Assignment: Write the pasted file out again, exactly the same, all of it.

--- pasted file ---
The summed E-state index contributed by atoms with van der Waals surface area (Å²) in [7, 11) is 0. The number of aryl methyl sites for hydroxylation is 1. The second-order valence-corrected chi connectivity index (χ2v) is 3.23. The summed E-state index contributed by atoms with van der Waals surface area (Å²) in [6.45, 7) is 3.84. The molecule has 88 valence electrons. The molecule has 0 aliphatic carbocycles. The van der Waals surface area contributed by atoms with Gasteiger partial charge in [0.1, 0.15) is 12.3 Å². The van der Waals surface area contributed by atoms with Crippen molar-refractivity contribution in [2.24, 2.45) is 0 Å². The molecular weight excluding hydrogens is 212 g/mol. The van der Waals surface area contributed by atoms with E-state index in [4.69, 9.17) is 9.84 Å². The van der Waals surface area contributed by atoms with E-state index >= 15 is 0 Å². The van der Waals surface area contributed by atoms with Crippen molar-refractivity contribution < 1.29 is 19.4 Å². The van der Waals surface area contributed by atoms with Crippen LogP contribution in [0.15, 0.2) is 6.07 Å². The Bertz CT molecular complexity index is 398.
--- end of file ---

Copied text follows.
The summed E-state index contributed by atoms with van der Waals surface area (Å²) in [7, 11) is 0. The number of aryl methyl sites for hydroxylation is 1. The second-order valence-corrected chi connectivity index (χ2v) is 3.23. The summed E-state index contributed by atoms with van der Waals surface area (Å²) in [6.45, 7) is 3.84. The molecule has 88 valence electrons. The molecule has 0 aliphatic carbocycles. The van der Waals surface area contributed by atoms with Gasteiger partial charge in [0.1, 0.15) is 12.3 Å². The van der Waals surface area contributed by atoms with Crippen molar-refractivity contribution in [2.24, 2.45) is 0 Å². The molecular weight excluding hydrogens is 212 g/mol. The van der Waals surface area contributed by atoms with E-state index in [4.69, 9.17) is 9.84 Å². The van der Waals surface area contributed by atoms with E-state index >= 15 is 0 Å². The van der Waals surface area contributed by atoms with Crippen molar-refractivity contribution < 1.29 is 19.4 Å². The van der Waals surface area contributed by atoms with Crippen LogP contribution in [0.15, 0.2) is 6.07 Å². The Bertz CT molecular complexity index is 398.